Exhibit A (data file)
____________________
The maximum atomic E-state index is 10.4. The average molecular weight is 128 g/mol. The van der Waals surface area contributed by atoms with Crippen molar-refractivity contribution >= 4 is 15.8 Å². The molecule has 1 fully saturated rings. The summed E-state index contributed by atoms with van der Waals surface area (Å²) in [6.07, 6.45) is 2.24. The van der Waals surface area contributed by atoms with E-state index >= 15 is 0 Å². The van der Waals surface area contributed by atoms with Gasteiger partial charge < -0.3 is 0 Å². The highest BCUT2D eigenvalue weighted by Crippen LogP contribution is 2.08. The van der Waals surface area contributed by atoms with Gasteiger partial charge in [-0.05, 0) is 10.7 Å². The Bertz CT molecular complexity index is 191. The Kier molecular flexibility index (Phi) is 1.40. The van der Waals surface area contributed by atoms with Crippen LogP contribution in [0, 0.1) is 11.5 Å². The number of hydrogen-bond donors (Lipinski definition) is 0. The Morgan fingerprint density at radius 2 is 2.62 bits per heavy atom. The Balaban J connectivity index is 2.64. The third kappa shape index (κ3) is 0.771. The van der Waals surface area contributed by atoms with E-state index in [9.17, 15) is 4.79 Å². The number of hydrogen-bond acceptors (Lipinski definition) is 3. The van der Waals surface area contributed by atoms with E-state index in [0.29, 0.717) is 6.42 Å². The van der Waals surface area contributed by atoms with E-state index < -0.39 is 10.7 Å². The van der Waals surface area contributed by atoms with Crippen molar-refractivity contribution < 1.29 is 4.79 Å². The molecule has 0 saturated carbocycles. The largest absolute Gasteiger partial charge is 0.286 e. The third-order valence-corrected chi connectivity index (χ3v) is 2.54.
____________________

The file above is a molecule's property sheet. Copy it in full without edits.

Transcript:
The maximum atomic E-state index is 10.4. The average molecular weight is 128 g/mol. The van der Waals surface area contributed by atoms with Crippen molar-refractivity contribution >= 4 is 15.8 Å². The molecule has 1 fully saturated rings. The summed E-state index contributed by atoms with van der Waals surface area (Å²) in [6.07, 6.45) is 2.24. The van der Waals surface area contributed by atoms with E-state index >= 15 is 0 Å². The van der Waals surface area contributed by atoms with Gasteiger partial charge < -0.3 is 0 Å². The highest BCUT2D eigenvalue weighted by Crippen LogP contribution is 2.08. The van der Waals surface area contributed by atoms with Gasteiger partial charge in [-0.05, 0) is 10.7 Å². The Bertz CT molecular complexity index is 191. The Kier molecular flexibility index (Phi) is 1.40. The van der Waals surface area contributed by atoms with Crippen LogP contribution in [0, 0.1) is 11.5 Å². The number of hydrogen-bond donors (Lipinski definition) is 0. The Morgan fingerprint density at radius 2 is 2.62 bits per heavy atom. The Balaban J connectivity index is 2.64. The third kappa shape index (κ3) is 0.771. The van der Waals surface area contributed by atoms with E-state index in [9.17, 15) is 4.79 Å². The number of hydrogen-bond acceptors (Lipinski definition) is 3. The van der Waals surface area contributed by atoms with E-state index in [0.29, 0.717) is 6.42 Å². The van der Waals surface area contributed by atoms with E-state index < -0.39 is 10.7 Å². The van der Waals surface area contributed by atoms with Crippen molar-refractivity contribution < 1.29 is 4.79 Å². The molecule has 0 saturated carbocycles. The largest absolute Gasteiger partial charge is 0.286 e. The third-order valence-corrected chi connectivity index (χ3v) is 2.54.